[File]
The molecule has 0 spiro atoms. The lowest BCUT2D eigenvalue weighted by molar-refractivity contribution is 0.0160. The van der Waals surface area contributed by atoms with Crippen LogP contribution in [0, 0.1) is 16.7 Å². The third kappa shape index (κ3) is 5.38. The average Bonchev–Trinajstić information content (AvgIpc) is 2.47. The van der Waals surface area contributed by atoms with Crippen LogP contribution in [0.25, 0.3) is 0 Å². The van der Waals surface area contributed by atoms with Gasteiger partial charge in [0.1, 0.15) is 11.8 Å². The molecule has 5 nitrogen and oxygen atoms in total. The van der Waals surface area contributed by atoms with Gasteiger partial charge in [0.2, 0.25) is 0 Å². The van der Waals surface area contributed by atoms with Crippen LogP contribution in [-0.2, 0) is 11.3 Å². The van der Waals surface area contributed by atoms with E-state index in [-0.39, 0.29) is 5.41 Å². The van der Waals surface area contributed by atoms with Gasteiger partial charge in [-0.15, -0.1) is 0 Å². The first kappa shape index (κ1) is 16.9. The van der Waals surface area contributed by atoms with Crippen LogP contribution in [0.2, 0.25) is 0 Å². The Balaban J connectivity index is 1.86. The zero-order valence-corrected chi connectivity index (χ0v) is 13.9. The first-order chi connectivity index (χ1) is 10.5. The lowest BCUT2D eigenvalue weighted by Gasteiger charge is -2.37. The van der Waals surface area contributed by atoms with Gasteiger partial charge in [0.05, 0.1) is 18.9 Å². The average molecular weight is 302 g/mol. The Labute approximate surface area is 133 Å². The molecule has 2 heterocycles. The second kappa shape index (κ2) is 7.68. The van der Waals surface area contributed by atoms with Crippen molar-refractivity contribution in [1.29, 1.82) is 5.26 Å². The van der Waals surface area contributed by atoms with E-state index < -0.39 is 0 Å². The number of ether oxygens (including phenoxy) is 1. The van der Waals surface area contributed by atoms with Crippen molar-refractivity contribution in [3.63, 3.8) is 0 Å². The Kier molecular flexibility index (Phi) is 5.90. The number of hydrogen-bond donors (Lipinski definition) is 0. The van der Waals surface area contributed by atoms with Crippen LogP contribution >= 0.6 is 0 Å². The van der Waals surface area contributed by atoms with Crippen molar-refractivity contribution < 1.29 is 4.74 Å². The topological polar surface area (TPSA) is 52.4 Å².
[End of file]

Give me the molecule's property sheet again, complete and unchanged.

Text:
The molecule has 0 spiro atoms. The lowest BCUT2D eigenvalue weighted by molar-refractivity contribution is 0.0160. The van der Waals surface area contributed by atoms with Crippen LogP contribution in [0, 0.1) is 16.7 Å². The third kappa shape index (κ3) is 5.38. The average Bonchev–Trinajstić information content (AvgIpc) is 2.47. The van der Waals surface area contributed by atoms with Crippen LogP contribution in [0.25, 0.3) is 0 Å². The van der Waals surface area contributed by atoms with Gasteiger partial charge in [0.1, 0.15) is 11.8 Å². The molecule has 5 nitrogen and oxygen atoms in total. The van der Waals surface area contributed by atoms with Gasteiger partial charge in [0.2, 0.25) is 0 Å². The van der Waals surface area contributed by atoms with Crippen LogP contribution in [-0.2, 0) is 11.3 Å². The van der Waals surface area contributed by atoms with E-state index in [-0.39, 0.29) is 5.41 Å². The van der Waals surface area contributed by atoms with Gasteiger partial charge in [-0.15, -0.1) is 0 Å². The first kappa shape index (κ1) is 16.9. The van der Waals surface area contributed by atoms with Crippen LogP contribution in [0.2, 0.25) is 0 Å². The Balaban J connectivity index is 1.86. The zero-order valence-corrected chi connectivity index (χ0v) is 13.9. The first-order chi connectivity index (χ1) is 10.5. The lowest BCUT2D eigenvalue weighted by Gasteiger charge is -2.37. The van der Waals surface area contributed by atoms with Gasteiger partial charge in [0.05, 0.1) is 18.9 Å². The average molecular weight is 302 g/mol. The Labute approximate surface area is 133 Å². The molecule has 2 heterocycles. The second kappa shape index (κ2) is 7.68. The van der Waals surface area contributed by atoms with Crippen molar-refractivity contribution in [1.29, 1.82) is 5.26 Å². The van der Waals surface area contributed by atoms with E-state index < -0.39 is 0 Å². The number of ether oxygens (including phenoxy) is 1. The van der Waals surface area contributed by atoms with Crippen molar-refractivity contribution in [3.63, 3.8) is 0 Å². The Kier molecular flexibility index (Phi) is 5.90. The number of hydrogen-bond donors (Lipinski definition) is 0. The van der Waals surface area contributed by atoms with Crippen LogP contribution >= 0.6 is 0 Å². The van der Waals surface area contributed by atoms with Crippen molar-refractivity contribution < 1.29 is 4.74 Å². The topological polar surface area (TPSA) is 52.4 Å².